This time last year you were probably Googling ‘last minute holidays’ rather than ‘best hand sanitisers’. But now, faced with a second wave of Coronavirus, this germ-nuking gel has never been more essential.
Do hand sanitisers really disinfect your hands?
While washing your hands with soap and water remains your best line of defence, anti-bacterial gels come to the rescue between washes or when you don’t have access to a sink.
Still, to effectively disinfect your hands you need to make sure it contains the right ingredients, at the correct value.
When you’re buying a hand sanitiser, scan the label for one of these three ingredients: ethyl alcohol, isopropyl alcohol, or benzalkonium chloride.
All indicate that the formula contains alcohol, which should be at a threshold of 60 per cent or higher, say Public Health England guidelines. If your bottle contains any less alcohol than that, it may reduce the growth of germs but not actually kill them.
There’s one more thing to bear in mind if you’re digging out your bottle from the back of your bathroom cabinet. ‘The active ingredients are only guaranteed effective until the expiration date,’ says Dr. Andrew Alexis, MD, chair of Mount Sinai’s department of dermatology.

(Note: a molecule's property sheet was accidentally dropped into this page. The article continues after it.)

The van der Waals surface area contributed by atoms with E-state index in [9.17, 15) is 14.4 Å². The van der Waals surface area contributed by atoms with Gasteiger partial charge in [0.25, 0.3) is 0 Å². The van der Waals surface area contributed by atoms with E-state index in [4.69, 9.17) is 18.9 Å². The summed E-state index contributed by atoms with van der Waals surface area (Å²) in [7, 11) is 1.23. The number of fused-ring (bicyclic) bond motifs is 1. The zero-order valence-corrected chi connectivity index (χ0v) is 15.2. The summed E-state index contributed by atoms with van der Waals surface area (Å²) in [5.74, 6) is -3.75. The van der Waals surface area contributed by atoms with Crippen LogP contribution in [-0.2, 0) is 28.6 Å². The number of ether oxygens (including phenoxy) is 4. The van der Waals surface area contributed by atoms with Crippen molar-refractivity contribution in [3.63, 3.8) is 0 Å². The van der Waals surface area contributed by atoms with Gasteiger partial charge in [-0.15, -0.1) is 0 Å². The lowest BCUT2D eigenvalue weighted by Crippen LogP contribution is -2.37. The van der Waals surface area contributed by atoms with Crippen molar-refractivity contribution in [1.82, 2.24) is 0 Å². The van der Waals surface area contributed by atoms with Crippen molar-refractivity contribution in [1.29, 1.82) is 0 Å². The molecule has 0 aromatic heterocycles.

The new wave of skin-friendly hand sanitisers
There’s no doubt that hand sanitiser is another weapon in our arsenal against Coronavirus.
But some facts apply across the board. With such a high alcohol content, most reek of chemicals and can be exceptionally drying to hands. Hence, sales of hand creams have sky rocketed in recent months. What’s more, despite slipping effortlessly into your routine, hand sanitisers feel more practical than luxe.
But that’s all set to change now that more beauty brands have pivoted their business to produce anti-bac gels, spritzes and lotions. All meet safety criteria but temper gnarlier ingredients with gentle humectants and essential oils for a sensory treat.
Take This Works, for example. It has dropped a hand sanitiser with its signature Stress Check scent to relieve feelings of tension and anxiety.
Best Hand Sanitiser Gel: This Works Stress Check Clean Hands Gel, £15, Lookfantastic